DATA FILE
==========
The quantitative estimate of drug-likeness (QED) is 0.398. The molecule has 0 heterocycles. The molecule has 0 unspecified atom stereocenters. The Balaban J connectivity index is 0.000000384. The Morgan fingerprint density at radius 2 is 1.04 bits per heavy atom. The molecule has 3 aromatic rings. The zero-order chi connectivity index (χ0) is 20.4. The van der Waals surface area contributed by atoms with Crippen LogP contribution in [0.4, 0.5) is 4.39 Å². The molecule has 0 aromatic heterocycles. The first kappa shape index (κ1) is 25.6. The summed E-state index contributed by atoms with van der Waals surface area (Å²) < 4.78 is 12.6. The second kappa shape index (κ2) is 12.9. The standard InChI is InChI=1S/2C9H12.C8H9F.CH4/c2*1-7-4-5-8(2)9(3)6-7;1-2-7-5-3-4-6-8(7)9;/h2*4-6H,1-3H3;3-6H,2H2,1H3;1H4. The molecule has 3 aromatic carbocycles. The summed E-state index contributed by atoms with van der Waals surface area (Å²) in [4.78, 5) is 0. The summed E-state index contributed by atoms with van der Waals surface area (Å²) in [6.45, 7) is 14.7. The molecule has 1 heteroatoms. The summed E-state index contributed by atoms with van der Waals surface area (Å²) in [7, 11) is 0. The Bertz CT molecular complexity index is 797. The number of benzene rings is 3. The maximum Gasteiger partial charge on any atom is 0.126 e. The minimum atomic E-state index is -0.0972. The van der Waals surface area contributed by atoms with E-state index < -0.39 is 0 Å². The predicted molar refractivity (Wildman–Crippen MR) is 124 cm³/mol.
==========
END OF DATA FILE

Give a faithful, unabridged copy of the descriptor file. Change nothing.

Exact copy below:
The quantitative estimate of drug-likeness (QED) is 0.398. The molecule has 0 heterocycles. The molecule has 0 unspecified atom stereocenters. The Balaban J connectivity index is 0.000000384. The Morgan fingerprint density at radius 2 is 1.04 bits per heavy atom. The molecule has 3 aromatic rings. The zero-order chi connectivity index (χ0) is 20.4. The van der Waals surface area contributed by atoms with Crippen LogP contribution in [0.4, 0.5) is 4.39 Å². The molecule has 0 aromatic heterocycles. The first kappa shape index (κ1) is 25.6. The summed E-state index contributed by atoms with van der Waals surface area (Å²) < 4.78 is 12.6. The second kappa shape index (κ2) is 12.9. The standard InChI is InChI=1S/2C9H12.C8H9F.CH4/c2*1-7-4-5-8(2)9(3)6-7;1-2-7-5-3-4-6-8(7)9;/h2*4-6H,1-3H3;3-6H,2H2,1H3;1H4. The molecule has 3 aromatic carbocycles. The summed E-state index contributed by atoms with van der Waals surface area (Å²) in [4.78, 5) is 0. The summed E-state index contributed by atoms with van der Waals surface area (Å²) in [6.45, 7) is 14.7. The molecule has 1 heteroatoms. The summed E-state index contributed by atoms with van der Waals surface area (Å²) in [7, 11) is 0. The Bertz CT molecular complexity index is 797. The number of benzene rings is 3. The maximum Gasteiger partial charge on any atom is 0.126 e. The minimum atomic E-state index is -0.0972. The van der Waals surface area contributed by atoms with E-state index < -0.39 is 0 Å². The predicted molar refractivity (Wildman–Crippen MR) is 124 cm³/mol.